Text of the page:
Anyways, I think periodically adding root tabs is probably a better approach - they will be slightly slower to dissolve/break down and release the ferts, which would also help to avoid poisoning the water coloumn. As to insertion, you could try something like a straw or pen tube, with a chopstick/skewer/rod set in it to act as a plunger, set it so that it leaves a gap at the front that will hold the root tab or whatever. Stick the whole thing into the substrate, push the plunger as you remove it, and slowly draw it back out. I haven't tried it myself, but something like that (or maybe just holding a rood tab in long tweezers?) might work for getting them in place without too much tank disturbance.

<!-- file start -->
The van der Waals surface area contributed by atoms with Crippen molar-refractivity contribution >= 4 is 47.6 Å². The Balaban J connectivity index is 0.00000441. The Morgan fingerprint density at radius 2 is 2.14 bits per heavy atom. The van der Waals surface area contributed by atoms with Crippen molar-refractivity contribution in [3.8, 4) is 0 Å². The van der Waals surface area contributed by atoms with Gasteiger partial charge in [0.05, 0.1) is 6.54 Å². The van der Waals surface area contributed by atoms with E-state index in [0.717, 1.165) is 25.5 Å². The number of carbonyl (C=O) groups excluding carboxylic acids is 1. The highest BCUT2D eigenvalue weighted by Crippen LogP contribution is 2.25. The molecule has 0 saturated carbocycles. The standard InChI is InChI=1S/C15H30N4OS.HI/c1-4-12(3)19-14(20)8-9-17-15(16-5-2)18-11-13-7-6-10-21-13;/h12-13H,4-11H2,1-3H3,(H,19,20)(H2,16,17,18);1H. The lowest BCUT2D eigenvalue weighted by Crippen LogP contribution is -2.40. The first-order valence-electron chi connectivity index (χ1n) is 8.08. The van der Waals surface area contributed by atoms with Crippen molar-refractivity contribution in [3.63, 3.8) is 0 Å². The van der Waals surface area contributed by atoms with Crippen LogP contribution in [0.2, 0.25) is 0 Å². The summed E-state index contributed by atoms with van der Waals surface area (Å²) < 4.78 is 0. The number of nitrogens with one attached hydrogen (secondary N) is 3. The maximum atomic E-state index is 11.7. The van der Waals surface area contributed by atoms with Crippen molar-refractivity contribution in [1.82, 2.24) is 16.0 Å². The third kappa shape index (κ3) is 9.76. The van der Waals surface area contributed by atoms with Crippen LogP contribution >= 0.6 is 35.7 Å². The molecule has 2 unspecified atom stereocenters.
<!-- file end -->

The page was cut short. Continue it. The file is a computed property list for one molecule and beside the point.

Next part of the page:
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I have injected my EI dosing into the substrate using a turkey baster syringe. It has a much bigger needle than a regular syringe and is easier to inject into the substrate.

I did this when I ran out of root tabs and took a few weeks to reorder. I just took the dry ferts and mixed them with about 100ml of water and injected that into substrate all around the tank. Eventually it ends up in the water column but thats what EI dosing is supposed to do anyway.
 

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Sounds more complicated than it needs to be. You can not worry about ferts in the water column , it's rather obvious that is does not matter one bit.

Sediments like ADA AS are messy, but at least homogeneous. So you can simply learn to make less mess when you plant and replant with soils, do water changes after the replantings etc.